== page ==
Addressing Racism and Inequality in the Music Industry
© Illustration by INJECTION - Alicia Lupieri
An insight into music awarding bodies and their discriminative actions against POC artists and the wider challenges in need of being addressed.
Racism, discrimination and inequality, it’s inescapable. It plagues all aspects of life. Albeit a brash statement, we can’t afford to ignore it anymore, for people of colour’s sake. Tone-deaf individuals will continue to believe that - (who knows what era they are comparing the 21st century to when claiming this) - racism really isn’t an issue anymore, but news flash, Trump, it is. There are several discussions that still need to be instigated, but most important to this conversation is the prevalence of racism and inequality in the music industry with regards to music awards.
Put bluntly, the music industry is far from idyllic; the murky layer of daylight robbery and manipulation from record labels towards artists conceals much deeper, institutionalised issues. Take for example the MTV Video Music Awards; conceptualised in 1984, the awards were, and still are, criticised for promoting the success of Caucasian artists, and the marginalisation of people of colour (POC), as discussed by the likes of Vice and Fader. Although the results of the 2020 VMA’s showcase a higher proportion of POC receiving nominations and awards, it is still vital to recognise that it has taken too long to reach this point, and we still have a long way to go. It is interesting to approach the eligibility criteria for nominees when regarding the VMA’s, as it highlights - or rather lacks - the official reasoning behind nominations for each category. One can speculate that inequality lies within; there is no official documentation available to the public regarding the selection process and eligibility for MTV’s VMAs, furthering the questionable nature of who really is responsible for deciding the lucky few nominees in each category. It is open for debate, but it is plausible to suggest that music awarding bodies have the ability to, and exercise, the selection and awarding processes of the ceremony to achieve an attention-worthy result. BLM was a household phrase in 2020, with artists such as The Weeknd and Keke Palmer confronting the issue at the VMA award ceremony, so could it be suggested that more recognition for artists who are POC was promoted? Regardless, themes of manipulation and exploitation are more than likely to be at play here… sounds familiar, right?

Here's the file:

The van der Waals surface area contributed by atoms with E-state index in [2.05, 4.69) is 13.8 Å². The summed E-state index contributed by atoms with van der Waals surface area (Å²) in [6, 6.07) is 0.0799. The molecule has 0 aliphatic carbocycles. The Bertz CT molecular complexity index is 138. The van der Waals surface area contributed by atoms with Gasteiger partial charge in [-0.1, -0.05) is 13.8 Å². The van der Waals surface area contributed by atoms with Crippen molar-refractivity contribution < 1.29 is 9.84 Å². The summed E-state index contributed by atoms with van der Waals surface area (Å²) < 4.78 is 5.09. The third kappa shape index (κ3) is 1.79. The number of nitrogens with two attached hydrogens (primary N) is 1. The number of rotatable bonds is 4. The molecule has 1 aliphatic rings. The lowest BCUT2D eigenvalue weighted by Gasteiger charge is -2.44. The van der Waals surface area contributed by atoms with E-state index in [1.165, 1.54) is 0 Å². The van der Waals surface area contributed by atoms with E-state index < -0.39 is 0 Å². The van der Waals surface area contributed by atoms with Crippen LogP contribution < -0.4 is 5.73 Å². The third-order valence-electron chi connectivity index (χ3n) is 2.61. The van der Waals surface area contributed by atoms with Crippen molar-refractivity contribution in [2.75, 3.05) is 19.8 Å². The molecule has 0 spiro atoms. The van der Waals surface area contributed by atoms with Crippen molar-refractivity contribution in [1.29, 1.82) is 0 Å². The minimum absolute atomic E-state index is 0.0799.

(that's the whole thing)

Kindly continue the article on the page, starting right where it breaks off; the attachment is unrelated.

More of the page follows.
Not all the anger should be directed at the VMA’s, however, after all, they are merely a drop in the ocean comparatively. Hyundai’s Mercury Award deserves to share the limelight here; as stated by the awarding board, ‘the main objectives of the Prize are to recognise and celebrate artistic achievement, provide a snapshot of the year in music and to help introduce new albums from a range of music genres to a wider audience’. Surely then the main aim is to celebrate ALL British and Irish artists that have contributed to the music scene over the past year and give them an equal opportunity at winning the prize. Apparently not, as witnessed by Rina Sawayama - her eponymous album did not get shortlisted for the prize in 2020 on account of her citizenship not including Britain (despite her ILR status from living in the UK for 25+ years). This ultimately highlights the hypocritical nature of the award, as it isn’t truly representative of the talent they are claiming to showcase. Rina’s home country of Japan does not offer dual citizenship, therefore resulting in Sawayama and other artists alike to surrender their nationality in order to stand in the running to win an award for their craft. It begs the question; how do Hyundai intend to provide a snapshot of the year in music if they are singling out a large proportion who have contributed to it? Or further, is this a bid to prevent culture from imposing on the sacred British heritage? The values of the award clearly are not up-to-date and resultingly act as a catalyst for criticism regarding their attitude towards race, equality and discrimination.
In light of these examples, albeit microcosms of the wider issue, we should be asking why there continues to be boundaries and limitations throughout the creative industry for people of colour. What happened to celebrating people’s achievements? Or did that never exist? Can artists actually share what is important to them through their music without fear of being marginalised and not accepted? These questions do not stem from sensationalists, but rather those who are tired of being confronted with poor justifications for inherently racist and discriminatory decisions.
Nina Simone’s plea ‘all I want is equality, for my sister, my brother, my people and me’ shines a light on the reality of the inequality prevalent in all corners of society. Outlandish as it may seem to some, others will agree that not much has changed since the advent of this statement in 1964 - equality for people of colour has not been achieved, not just in the music industry, but in general. It’s time we start rewarding people for their talents, and not reducing it down to a debate of nationality or skin-colour.